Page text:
When chip samples from the discharge convinced him the pilot hole was cleanly cut into the limestone, Findlay withdrew the piloting bit and switched the T2W over to air.
Once in the hole, the hammer was followed by two collars, one 12 inches and the other 8, to give it about 7,000 pounds of weight. Then a sub adaptor connected the lower part of the string to 20-foot lengths of 6 ⅝-inch pipe.
A veteran driller, Findlay tuned weight-on-bit by ear and string vibration. “We’re holding back some, but I couldn’t give you a set number,” he said. “I just listen and see how it’s acting. It’s drilling really well.”
The 1070 cfm (505 L/s) auxiliary compressor boosting the rig’s 500 cfm (236 L/s) compressor was set to about 225 psi (15.5 bar). Findlay added water at 4 gpm. No adjustments were necessary during the completion of 15-inch hole to 320 feet (97.5 m). Twenty-foot pipe lengths descended out of sight at rates of 20 to 25 minutes each, with drilling progressing at 10 to 12 inches a minute (255 to 305 mm/min.) from start to finish.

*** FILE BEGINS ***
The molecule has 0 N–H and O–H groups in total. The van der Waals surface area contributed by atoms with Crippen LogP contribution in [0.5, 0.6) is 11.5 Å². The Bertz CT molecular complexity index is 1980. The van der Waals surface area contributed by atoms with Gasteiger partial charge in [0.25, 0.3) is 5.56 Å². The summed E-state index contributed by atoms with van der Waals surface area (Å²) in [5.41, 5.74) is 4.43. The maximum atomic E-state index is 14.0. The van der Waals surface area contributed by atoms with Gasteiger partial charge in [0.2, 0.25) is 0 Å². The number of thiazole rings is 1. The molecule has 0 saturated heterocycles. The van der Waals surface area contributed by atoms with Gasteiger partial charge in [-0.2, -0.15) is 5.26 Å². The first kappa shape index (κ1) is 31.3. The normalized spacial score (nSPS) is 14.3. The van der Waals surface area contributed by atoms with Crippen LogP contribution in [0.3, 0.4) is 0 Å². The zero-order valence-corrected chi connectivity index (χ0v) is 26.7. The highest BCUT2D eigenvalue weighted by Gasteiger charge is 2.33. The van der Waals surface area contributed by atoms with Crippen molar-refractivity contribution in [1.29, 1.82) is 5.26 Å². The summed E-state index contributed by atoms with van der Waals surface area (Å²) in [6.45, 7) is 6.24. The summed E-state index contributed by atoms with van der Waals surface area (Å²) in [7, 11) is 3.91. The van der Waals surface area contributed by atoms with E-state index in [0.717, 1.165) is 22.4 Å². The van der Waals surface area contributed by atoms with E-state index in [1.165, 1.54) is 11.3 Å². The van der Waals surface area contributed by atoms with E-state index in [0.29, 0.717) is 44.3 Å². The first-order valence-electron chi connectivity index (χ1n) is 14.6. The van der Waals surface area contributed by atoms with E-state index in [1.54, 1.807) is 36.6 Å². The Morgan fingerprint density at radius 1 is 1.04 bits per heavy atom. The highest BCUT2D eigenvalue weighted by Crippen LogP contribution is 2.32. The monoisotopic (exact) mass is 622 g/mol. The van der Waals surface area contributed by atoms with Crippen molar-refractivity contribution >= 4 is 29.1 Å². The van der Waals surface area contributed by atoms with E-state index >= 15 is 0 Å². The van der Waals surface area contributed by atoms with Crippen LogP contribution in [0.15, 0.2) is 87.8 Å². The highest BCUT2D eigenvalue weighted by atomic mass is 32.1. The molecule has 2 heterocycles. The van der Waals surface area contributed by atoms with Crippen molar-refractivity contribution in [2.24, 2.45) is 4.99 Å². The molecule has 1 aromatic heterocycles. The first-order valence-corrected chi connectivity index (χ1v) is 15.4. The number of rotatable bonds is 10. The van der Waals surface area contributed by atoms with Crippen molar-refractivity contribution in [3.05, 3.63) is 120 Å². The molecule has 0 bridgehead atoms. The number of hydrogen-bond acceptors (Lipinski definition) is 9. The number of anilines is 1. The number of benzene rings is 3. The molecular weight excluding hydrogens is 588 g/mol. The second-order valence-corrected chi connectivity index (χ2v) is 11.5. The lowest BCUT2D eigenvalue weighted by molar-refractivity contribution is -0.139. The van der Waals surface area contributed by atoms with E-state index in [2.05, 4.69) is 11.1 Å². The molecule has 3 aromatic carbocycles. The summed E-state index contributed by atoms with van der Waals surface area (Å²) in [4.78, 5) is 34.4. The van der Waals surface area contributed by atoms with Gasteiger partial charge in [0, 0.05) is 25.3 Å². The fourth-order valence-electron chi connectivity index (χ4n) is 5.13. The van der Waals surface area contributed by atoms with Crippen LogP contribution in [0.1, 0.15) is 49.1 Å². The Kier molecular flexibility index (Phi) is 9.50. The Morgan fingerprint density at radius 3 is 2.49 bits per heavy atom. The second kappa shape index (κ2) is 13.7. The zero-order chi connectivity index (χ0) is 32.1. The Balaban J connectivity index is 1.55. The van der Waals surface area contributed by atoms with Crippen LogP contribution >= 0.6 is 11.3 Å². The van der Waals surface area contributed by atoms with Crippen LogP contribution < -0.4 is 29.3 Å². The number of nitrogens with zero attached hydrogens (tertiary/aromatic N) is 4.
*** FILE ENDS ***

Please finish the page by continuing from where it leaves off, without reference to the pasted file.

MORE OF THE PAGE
“I’m very pleased with the rate of penetration,” Findlay said.
The drill’s progress also impressed Dunn: “That hammer is just amazing.”
Also on Findlay’s crew that day was new-hire Patrick Taylor. This was Taylor’s first time seeing a hammer run. He had been working a Kelly rig for the past 20 years. “Dilden Bros. is introducing me to top head operations,” Taylor said. “And I’m impressed. It’s so smooth.”
As for the hammer, Taylor said, “I just can’t believe how fast it is. I mean, look at that, that large a hole, and in rock. I’ve never seen anything like that.”
The first well drilled by Dilden on this job already had its head on and its decking set up. Forty feet of 18-inch casing was set 5 feet into limestone, and then it was bored by hammer to 324 feet total depth. Dilden completed all but 40 feet on this second hole by dark and returned to finish it the following morning.
Initial estimates judged the wells to be producing at about 800 gpm each prior to testing. Formal testing was scheduled later.